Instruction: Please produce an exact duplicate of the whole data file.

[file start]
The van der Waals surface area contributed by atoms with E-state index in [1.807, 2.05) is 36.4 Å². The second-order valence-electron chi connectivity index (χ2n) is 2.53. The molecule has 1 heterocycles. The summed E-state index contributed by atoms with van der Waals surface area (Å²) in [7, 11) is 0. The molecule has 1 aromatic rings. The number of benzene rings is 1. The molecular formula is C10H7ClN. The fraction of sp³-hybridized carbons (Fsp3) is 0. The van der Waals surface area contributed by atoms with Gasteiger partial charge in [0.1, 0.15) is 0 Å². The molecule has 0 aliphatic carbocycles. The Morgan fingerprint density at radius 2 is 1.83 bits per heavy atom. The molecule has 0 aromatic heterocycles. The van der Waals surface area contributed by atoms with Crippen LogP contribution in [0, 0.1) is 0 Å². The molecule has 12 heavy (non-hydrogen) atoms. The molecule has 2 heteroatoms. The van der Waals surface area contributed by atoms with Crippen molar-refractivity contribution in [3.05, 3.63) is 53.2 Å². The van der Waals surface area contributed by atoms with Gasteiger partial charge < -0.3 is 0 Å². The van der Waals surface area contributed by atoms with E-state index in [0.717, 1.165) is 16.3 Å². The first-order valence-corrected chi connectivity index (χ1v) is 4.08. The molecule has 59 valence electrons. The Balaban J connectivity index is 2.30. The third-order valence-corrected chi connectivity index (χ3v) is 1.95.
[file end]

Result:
The van der Waals surface area contributed by atoms with E-state index in [1.807, 2.05) is 36.4 Å². The second-order valence-electron chi connectivity index (χ2n) is 2.53. The molecule has 1 heterocycles. The summed E-state index contributed by atoms with van der Waals surface area (Å²) in [7, 11) is 0. The molecule has 1 aromatic rings. The number of benzene rings is 1. The molecular formula is C10H7ClN. The fraction of sp³-hybridized carbons (Fsp3) is 0. The van der Waals surface area contributed by atoms with Gasteiger partial charge in [0.1, 0.15) is 0 Å². The molecule has 0 aliphatic carbocycles. The Morgan fingerprint density at radius 2 is 1.83 bits per heavy atom. The molecule has 0 aromatic heterocycles. The van der Waals surface area contributed by atoms with Crippen LogP contribution in [0, 0.1) is 0 Å². The molecule has 12 heavy (non-hydrogen) atoms. The molecule has 2 heteroatoms. The van der Waals surface area contributed by atoms with Crippen molar-refractivity contribution in [3.05, 3.63) is 53.2 Å². The van der Waals surface area contributed by atoms with Gasteiger partial charge < -0.3 is 0 Å². The van der Waals surface area contributed by atoms with E-state index in [0.717, 1.165) is 16.3 Å². The first-order valence-corrected chi connectivity index (χ1v) is 4.08. The molecule has 59 valence electrons. The Balaban J connectivity index is 2.30. The third-order valence-corrected chi connectivity index (χ3v) is 1.95.